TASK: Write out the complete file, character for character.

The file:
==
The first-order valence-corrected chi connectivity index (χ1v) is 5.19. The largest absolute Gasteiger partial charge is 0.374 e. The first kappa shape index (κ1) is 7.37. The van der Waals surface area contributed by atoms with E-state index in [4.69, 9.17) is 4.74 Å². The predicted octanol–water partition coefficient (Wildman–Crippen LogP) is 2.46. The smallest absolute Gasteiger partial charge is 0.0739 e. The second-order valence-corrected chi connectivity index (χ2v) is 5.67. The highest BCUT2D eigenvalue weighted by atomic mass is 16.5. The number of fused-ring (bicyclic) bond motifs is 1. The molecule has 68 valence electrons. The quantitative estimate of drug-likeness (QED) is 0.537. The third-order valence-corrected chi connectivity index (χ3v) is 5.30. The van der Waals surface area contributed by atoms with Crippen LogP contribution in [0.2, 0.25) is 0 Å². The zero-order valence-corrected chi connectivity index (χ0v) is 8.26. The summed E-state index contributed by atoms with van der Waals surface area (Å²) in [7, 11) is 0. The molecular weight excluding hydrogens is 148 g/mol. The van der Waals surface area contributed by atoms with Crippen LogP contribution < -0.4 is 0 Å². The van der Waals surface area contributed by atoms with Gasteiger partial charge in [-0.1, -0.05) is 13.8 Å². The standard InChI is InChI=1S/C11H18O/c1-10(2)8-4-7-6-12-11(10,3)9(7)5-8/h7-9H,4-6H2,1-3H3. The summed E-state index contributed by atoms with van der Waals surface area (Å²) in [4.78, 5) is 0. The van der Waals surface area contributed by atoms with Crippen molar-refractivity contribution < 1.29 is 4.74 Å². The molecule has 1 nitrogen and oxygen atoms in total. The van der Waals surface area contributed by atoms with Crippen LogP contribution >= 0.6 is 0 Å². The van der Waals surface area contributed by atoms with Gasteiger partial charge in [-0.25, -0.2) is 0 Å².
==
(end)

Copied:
The first-order valence-corrected chi connectivity index (χ1v) is 5.19. The largest absolute Gasteiger partial charge is 0.374 e. The first kappa shape index (κ1) is 7.37. The van der Waals surface area contributed by atoms with E-state index in [4.69, 9.17) is 4.74 Å². The predicted octanol–water partition coefficient (Wildman–Crippen LogP) is 2.46. The smallest absolute Gasteiger partial charge is 0.0739 e. The second-order valence-corrected chi connectivity index (χ2v) is 5.67. The highest BCUT2D eigenvalue weighted by atomic mass is 16.5. The number of fused-ring (bicyclic) bond motifs is 1. The molecule has 68 valence electrons. The quantitative estimate of drug-likeness (QED) is 0.537. The third-order valence-corrected chi connectivity index (χ3v) is 5.30. The van der Waals surface area contributed by atoms with Crippen LogP contribution in [0.2, 0.25) is 0 Å². The zero-order valence-corrected chi connectivity index (χ0v) is 8.26. The summed E-state index contributed by atoms with van der Waals surface area (Å²) in [7, 11) is 0. The molecular weight excluding hydrogens is 148 g/mol. The van der Waals surface area contributed by atoms with Crippen LogP contribution < -0.4 is 0 Å². The van der Waals surface area contributed by atoms with Gasteiger partial charge in [-0.1, -0.05) is 13.8 Å². The standard InChI is InChI=1S/C11H18O/c1-10(2)8-4-7-6-12-11(10,3)9(7)5-8/h7-9H,4-6H2,1-3H3. The summed E-state index contributed by atoms with van der Waals surface area (Å²) in [4.78, 5) is 0. The van der Waals surface area contributed by atoms with Crippen molar-refractivity contribution < 1.29 is 4.74 Å². The molecule has 1 nitrogen and oxygen atoms in total. The van der Waals surface area contributed by atoms with Crippen LogP contribution >= 0.6 is 0 Å². The van der Waals surface area contributed by atoms with Gasteiger partial charge in [-0.25, -0.2) is 0 Å².